There are all kinds of houses. Small houses and big houses. Houses for kids and houses for seniors. Houses you rent and houses you own. There are beach houses and mountain houses. Mansions and condos.
But what type of house is your brand? Whether you realize it or not, you can view your brand as a type of house. And just like a house, your brand better have a strong foundation. Like the three little pigs, if your brand house is built with straw or sticks, when the wolf (your competitors) come by they are going to blow down your house.
There are four house types you can categorize as your brand. The first three you probably want to avoid, while the fourth is one to achieve. Here they are:
You know what you do in an outhouse (insert your own joke here). If you’ve ever had to use a port-a -potty at a public event, you know how they smell. Rancid. Stale. Old. Disgusting. Do those words describe your brand? The reality is over time your brand can easily become stale. It can stink. Especially if you let it sit too long without attending to it (get the idea?). Every several years it’s a good idea to take a deep dive examination into your brand to determine if it’s still fresh or not. On a side note, one of the things we do in a marketing audit is the “smell test.” We actually smell your bathrooms to see what they are communicating about your brand.
Just like the Jeffersons, sometimes “we’re moving on up” (to a deluxe apartment in the sky—yes, I do know the words!). While we think the penthouse might be a lofty goal, the reality is this is no place for your brand. Why? Because you don’t want your brand to communicate that it is out of touch or above others. Your brand should be with people, not above them. Too many times in rebranding efforts we don’t involve our employees. It’s just the executive team or board sitting in a room crafting a new strategy. Then they impart it on high like Moses coming down from the mountaintop with stone tablets. Or coming down from the penthouse. That never works. Avoid the branding penthouse trap by involving your employees in the branding process. Get them engaged with brand training.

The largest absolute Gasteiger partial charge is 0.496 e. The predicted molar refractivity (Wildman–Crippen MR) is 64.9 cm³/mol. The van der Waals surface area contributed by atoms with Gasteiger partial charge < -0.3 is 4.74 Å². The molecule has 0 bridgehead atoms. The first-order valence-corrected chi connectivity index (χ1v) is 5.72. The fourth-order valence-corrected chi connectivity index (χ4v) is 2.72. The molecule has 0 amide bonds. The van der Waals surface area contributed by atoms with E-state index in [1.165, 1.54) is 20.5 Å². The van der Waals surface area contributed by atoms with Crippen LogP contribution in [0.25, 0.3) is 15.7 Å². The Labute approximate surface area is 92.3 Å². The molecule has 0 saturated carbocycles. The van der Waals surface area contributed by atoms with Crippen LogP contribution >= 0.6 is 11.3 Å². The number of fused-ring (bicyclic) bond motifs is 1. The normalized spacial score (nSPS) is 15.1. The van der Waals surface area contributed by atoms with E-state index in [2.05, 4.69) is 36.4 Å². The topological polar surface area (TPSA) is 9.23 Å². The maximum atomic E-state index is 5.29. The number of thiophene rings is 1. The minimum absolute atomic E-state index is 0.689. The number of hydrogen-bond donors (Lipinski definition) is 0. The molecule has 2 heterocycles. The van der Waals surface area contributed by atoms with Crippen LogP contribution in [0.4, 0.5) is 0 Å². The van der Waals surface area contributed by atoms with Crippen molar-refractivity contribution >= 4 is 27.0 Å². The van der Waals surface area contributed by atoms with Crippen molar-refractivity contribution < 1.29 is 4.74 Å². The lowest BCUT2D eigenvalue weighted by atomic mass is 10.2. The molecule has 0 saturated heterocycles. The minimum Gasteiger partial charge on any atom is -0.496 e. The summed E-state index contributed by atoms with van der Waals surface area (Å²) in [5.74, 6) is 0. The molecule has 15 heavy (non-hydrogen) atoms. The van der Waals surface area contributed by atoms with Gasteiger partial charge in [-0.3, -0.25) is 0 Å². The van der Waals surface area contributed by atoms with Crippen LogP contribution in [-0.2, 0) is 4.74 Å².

Jumphouses are fun so don’t you want to build a fun brand? Of course, fun can be an elemental part of your brand strategy (just see Southwest Airlines). But when it comes to the house branding analogy, the jumphouse refers to the fact that your brand can be all over the place. Have you jumped in one of those fun houses lately? You are all over the place and you never stay in one location for long. You bounce from one side to the next. Too many times, your brand can jump from place to place as well. You change target markets at the drop of a hat. You “bounce” from one geographic location to the next. One day your total focus in on getting younger and the next it’s getting more from your core base. One of the keys to building a successful brand is consistency. And you can’t achieve that brand consistency when you are jumping all over the place.
This is where you want to be. Unlike a spotlight (that shines on yourself), a lighthouse serves as a guide and a beacon for others. It’s a signal of a safe harbor or haven. Is your brand talking about itself (like a spotlight) or about what you are doing for others (like a lighthouse)? Your brand is not about you—it’s about them (your target audience). You build that lighthouse brand by telling stories of consumers who use (and love) your brand. As Denise Yohn summarized in What Great Brands Do, “The lighthouse concept, attracting people who aren’t even looking for you, resonates deeply with me because I’ve seen far too many good brands squander their precious equity in efforts to chase elusive audiences.” Shine your light rather than spot your light.
So what type of house best describes your brand? One exercise you can do to engage your staff with your brand is share this post and ask them to determine what type of house illustrates your brand.